So what constitutes a "right" question? Simply put, it's a question that piques the interest of the workforce, asked in a way that invites them in, so they feel comfortable offering a response. Too vague and people may feel uncertain about what is expected. Too specific and people may feel they have to hit the nail on the head straight away, otherwise they'll stand out as the "one that gave a stupid answer." Good ways to frame questions are "Has anyone got any experience of ..." or "I'm looking for help. I can't achieve X."

Focusing on someone's experience is a way of asking a question without making an objective demand for an answer — it's a less intimidating way of asking a question. With the second method, stating you can't do something opens yourself up by phrasing the question in a way that creates trust and invites people to respond honestly.

Think of what you post as conversations rather than questions and answers. That way you'll invite responses rather than intimidate or fail to connect with people. 

Related Article: Do Enterprise Social Networks Really Help Collaboration?

5. Find the Catalysts

Some people will already thrive in your ESN. Using social network analysis, you can identify these people and see who they are networking with. They may have found a process that works well on an ESN, or they prefer to manage project communications this way. Talk to them and learn why they use the tool and what they achieve. Then share it: have them tell their stories.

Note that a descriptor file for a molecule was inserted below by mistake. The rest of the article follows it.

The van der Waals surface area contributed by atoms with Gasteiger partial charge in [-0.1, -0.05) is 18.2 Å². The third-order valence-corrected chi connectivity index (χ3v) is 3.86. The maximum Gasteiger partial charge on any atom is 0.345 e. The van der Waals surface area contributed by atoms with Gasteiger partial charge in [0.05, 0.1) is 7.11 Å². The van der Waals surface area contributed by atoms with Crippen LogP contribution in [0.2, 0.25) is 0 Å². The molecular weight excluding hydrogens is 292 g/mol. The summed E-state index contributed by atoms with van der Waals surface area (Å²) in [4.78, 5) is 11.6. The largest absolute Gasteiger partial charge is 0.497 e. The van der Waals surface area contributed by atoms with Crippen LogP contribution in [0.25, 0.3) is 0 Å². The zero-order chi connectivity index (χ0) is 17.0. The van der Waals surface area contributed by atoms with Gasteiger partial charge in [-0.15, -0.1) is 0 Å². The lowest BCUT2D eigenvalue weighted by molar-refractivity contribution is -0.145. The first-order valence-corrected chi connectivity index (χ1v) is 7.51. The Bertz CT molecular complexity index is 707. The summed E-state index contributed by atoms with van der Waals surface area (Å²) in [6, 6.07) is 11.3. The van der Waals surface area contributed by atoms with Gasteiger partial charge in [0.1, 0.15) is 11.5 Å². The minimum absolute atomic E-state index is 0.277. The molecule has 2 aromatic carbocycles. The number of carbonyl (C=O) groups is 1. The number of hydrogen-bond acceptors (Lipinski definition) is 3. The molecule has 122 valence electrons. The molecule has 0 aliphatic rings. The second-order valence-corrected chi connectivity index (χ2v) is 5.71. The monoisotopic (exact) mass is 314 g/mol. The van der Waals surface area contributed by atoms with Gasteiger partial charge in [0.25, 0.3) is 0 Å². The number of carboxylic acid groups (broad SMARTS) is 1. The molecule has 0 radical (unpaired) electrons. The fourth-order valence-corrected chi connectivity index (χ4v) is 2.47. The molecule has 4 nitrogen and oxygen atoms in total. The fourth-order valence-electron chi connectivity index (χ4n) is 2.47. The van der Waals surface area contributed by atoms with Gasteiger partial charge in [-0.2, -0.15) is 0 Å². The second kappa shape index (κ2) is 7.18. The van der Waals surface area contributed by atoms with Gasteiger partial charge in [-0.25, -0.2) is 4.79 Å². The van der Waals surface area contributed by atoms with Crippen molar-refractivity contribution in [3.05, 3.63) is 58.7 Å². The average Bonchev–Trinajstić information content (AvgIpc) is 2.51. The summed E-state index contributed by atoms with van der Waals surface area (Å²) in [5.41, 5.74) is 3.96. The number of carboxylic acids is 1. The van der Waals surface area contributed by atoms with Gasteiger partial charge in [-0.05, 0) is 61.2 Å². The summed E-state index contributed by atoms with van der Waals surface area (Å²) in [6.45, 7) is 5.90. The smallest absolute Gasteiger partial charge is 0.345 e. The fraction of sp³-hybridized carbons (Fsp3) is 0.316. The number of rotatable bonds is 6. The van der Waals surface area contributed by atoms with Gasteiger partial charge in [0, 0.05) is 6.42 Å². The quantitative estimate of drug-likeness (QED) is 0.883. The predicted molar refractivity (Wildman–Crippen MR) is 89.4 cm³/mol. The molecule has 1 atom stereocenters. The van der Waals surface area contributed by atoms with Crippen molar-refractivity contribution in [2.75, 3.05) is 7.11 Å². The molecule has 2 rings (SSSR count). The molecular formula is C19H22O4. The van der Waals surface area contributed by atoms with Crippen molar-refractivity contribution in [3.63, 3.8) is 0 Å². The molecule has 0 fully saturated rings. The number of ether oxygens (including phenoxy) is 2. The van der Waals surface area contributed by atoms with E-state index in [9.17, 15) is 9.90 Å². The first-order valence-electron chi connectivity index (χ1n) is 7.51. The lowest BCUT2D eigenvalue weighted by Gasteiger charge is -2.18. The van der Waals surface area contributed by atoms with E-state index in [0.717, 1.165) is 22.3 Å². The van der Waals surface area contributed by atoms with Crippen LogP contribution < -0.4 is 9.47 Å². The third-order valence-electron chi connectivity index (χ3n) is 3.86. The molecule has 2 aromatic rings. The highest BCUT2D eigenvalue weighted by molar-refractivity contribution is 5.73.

Legitimizing the use of ESNs by telling stories of how they work and why people find them useful opens the door to wider adoption. It's more than being inspired, it's a sense of, "it's OK, we have permission to perform business tasks here."

British Gas in the UK ran a #Yamwins campaign which showed real examples of customer problems being successfully solved by conversations held on Yammer. This drove further engagement over a 30 day period with over 10,000 employees actively engaged.

With all of these examples, we simply need conversation starters. Something to pull people in, not pushing content out. Communications will not drive engagement. Interactions are what provide the purpose and energy.

Put the effort into making conversations happen, and you'll reap the rewards: problem-solving, the emergence of new thinking, new connections being made, less email traffic. Sometimes it just means making the first move. 

About the author

Andrew Pope

From environmental science beginnings to project management, knowledge management and innovation management, I’ve always appreciated how mature collaboration is critical to success of any project. Advising global investment banking and professional services sectors, I’ve worked on some wonderful knowledge and collaboration projects.My biggest challenge was being asked to help a global engineering firm be ‘more innovative.’ The experiences of all of this motivated me to co-establish Innosis, helping organizations focus collaboration towards innovation and continuous reinvention.